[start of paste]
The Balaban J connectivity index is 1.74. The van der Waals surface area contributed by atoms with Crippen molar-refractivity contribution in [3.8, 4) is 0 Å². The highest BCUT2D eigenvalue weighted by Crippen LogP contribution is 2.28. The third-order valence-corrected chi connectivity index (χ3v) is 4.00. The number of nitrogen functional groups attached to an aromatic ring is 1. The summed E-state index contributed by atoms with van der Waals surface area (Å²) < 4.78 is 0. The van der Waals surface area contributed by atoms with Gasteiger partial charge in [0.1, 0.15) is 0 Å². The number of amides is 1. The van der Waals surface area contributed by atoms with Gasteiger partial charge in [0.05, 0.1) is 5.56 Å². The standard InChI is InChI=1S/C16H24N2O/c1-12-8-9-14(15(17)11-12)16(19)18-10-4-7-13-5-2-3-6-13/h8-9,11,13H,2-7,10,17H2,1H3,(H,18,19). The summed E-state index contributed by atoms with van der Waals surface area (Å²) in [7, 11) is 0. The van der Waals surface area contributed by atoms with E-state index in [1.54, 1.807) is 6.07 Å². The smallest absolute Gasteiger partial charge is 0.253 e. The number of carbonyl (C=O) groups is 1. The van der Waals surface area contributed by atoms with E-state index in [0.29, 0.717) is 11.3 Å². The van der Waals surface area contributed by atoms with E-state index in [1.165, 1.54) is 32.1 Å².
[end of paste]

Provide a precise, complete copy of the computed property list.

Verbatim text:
The Balaban J connectivity index is 1.74. The van der Waals surface area contributed by atoms with Crippen molar-refractivity contribution in [3.8, 4) is 0 Å². The highest BCUT2D eigenvalue weighted by Crippen LogP contribution is 2.28. The third-order valence-corrected chi connectivity index (χ3v) is 4.00. The number of nitrogen functional groups attached to an aromatic ring is 1. The summed E-state index contributed by atoms with van der Waals surface area (Å²) < 4.78 is 0. The van der Waals surface area contributed by atoms with Gasteiger partial charge in [0.1, 0.15) is 0 Å². The number of amides is 1. The van der Waals surface area contributed by atoms with Gasteiger partial charge in [0.05, 0.1) is 5.56 Å². The standard InChI is InChI=1S/C16H24N2O/c1-12-8-9-14(15(17)11-12)16(19)18-10-4-7-13-5-2-3-6-13/h8-9,11,13H,2-7,10,17H2,1H3,(H,18,19). The summed E-state index contributed by atoms with van der Waals surface area (Å²) in [7, 11) is 0. The van der Waals surface area contributed by atoms with E-state index in [1.54, 1.807) is 6.07 Å². The smallest absolute Gasteiger partial charge is 0.253 e. The number of carbonyl (C=O) groups is 1. The van der Waals surface area contributed by atoms with E-state index in [0.29, 0.717) is 11.3 Å². The van der Waals surface area contributed by atoms with E-state index in [1.165, 1.54) is 32.1 Å².